This review assumes it’s a murder, because she says so in the review. This reviewer thinks we should not keep putting this crime or set of crimes out there in front of the public to see over and over until it is solved or the city of Boulder is gone from the earth. I disagree. If the product was sloppily done; if it has poor direction; if it is poorly produced; had poor acting, or the producer made conclusions that contradict facts; then bringing up those points as why this is a bad television movie is a professional review, but to dislike it only because of the subject matter is a lazy, or in this case, a review based on fear or lack of courage to watch it.

    Imagine if…the Manson case had not been solved. Imagine if those horrible, unlikely, unprecedented crimes had been committed way back then, with no apparent motive, and still no one knew who committed these awful acts of horror. We would not and should not let those type crimes go without constant revisiting. This crime, whether it’s an unprecedented, brutal, almost impossibly-executed murder as it visually looked to be; or a covered-up accident made to look like a unprecedented, brutal, almost impossibly-executed murder to fool the world is an absolutely amazing story of an unsolved crime in our society; much like Jack the Ripper almost 150 years ago that is still not forgotten or the infamous Alcatraz escape; both of which are revisited even today and through technology and other ways of investigating new leads are found every few years.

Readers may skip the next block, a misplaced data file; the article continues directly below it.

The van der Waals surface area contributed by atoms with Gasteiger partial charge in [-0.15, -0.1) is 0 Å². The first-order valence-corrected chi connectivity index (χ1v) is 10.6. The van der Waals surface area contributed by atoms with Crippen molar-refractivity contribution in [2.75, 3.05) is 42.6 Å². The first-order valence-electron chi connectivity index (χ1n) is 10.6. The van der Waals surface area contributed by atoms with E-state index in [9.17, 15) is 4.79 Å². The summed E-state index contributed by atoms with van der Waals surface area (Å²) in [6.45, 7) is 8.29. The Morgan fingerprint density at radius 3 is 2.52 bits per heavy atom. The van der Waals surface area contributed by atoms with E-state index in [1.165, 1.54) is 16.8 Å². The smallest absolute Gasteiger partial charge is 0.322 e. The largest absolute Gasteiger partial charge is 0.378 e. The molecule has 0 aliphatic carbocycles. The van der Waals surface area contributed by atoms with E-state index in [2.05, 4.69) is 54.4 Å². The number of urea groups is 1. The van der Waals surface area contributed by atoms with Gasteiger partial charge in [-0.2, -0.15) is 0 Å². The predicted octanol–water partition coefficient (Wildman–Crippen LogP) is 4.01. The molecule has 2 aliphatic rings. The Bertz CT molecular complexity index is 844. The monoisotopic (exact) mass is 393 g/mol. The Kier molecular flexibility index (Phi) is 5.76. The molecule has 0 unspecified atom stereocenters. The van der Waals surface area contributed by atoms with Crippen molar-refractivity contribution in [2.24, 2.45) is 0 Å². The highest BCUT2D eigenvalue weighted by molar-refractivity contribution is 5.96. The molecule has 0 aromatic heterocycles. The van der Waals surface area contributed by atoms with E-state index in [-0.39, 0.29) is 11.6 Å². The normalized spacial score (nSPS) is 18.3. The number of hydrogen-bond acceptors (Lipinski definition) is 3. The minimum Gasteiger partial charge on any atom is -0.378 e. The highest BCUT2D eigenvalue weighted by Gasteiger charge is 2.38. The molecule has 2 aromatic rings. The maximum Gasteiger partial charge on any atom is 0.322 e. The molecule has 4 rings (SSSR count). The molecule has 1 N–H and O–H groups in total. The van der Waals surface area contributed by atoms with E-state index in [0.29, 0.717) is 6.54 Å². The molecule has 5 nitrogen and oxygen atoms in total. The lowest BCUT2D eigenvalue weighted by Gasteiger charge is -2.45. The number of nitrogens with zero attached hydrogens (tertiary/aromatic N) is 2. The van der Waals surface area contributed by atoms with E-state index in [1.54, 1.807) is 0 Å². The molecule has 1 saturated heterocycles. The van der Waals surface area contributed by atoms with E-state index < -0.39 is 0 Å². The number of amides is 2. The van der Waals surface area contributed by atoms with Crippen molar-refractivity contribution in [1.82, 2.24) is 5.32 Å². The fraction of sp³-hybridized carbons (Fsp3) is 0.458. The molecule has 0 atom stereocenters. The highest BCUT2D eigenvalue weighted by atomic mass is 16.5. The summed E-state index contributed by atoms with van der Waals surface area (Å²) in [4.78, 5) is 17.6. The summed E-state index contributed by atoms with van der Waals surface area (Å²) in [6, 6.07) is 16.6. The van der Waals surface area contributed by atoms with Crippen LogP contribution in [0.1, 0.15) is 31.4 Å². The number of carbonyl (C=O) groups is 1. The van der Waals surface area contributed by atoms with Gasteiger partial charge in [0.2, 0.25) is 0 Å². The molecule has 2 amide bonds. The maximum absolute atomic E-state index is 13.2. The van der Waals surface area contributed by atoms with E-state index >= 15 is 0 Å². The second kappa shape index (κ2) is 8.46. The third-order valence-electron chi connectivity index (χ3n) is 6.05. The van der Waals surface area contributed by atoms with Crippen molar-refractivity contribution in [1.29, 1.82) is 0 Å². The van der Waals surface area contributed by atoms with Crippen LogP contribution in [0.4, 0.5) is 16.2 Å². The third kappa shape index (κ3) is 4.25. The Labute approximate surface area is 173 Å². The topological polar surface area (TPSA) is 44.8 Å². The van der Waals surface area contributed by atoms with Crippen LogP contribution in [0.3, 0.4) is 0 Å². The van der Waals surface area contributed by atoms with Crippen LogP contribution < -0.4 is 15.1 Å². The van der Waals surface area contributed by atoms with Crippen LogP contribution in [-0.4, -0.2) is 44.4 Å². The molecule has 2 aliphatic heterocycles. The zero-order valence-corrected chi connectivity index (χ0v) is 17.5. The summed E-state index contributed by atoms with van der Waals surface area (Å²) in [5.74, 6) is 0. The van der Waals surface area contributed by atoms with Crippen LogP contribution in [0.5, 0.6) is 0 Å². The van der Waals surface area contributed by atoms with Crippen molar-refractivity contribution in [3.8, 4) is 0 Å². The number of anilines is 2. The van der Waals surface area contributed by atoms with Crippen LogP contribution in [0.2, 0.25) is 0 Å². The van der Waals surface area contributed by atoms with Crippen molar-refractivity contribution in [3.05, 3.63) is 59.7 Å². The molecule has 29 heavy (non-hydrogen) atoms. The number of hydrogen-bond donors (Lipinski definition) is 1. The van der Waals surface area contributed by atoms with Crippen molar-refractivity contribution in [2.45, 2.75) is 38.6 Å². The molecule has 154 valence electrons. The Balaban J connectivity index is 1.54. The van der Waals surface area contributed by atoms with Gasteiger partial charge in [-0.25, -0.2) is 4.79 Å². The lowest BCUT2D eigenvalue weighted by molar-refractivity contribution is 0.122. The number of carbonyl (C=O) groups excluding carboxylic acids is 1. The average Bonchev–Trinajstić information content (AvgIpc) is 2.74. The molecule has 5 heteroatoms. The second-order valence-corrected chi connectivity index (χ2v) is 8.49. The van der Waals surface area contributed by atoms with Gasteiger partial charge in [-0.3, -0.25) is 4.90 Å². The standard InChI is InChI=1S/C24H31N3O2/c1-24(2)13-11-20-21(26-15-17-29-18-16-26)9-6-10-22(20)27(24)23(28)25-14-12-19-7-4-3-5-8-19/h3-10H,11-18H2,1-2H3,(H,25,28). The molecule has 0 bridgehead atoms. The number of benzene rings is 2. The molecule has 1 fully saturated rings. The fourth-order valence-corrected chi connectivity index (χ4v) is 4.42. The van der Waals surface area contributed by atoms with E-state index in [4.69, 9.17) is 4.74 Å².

Unsolved cases like these are not and should not ever be forgotten unless they are one day resolved. This case is just as fascinating as those others from the past, and so I don’t understand some elements of the media constant disregarding the importance of a continued effort to solve this crime in the absence of real police work by showing frustration over the revisiting of this crime and the investigation. And also disagree with the media’s assumption that the reason there is so much fascination with this case has to do with the family’s wealth or the whole beauty pageant theme. While these factors do add intrigue, drama and entertainment value to the case, they are not the reason that serious people care about this case and want to know more. If this case happened in my home town, to middle-class Americans, and we did not know if there was a pedophile on the loose or if the family had engaged in a plan of world deception, it would be just as fascinating and important to solve.

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  2. And there is no evidence of rape in this case. Sexual assault was determined as possible, but even that assertion can be explained by other health issues and factors with respect to Jonbenet’s biology at the time prior to her death.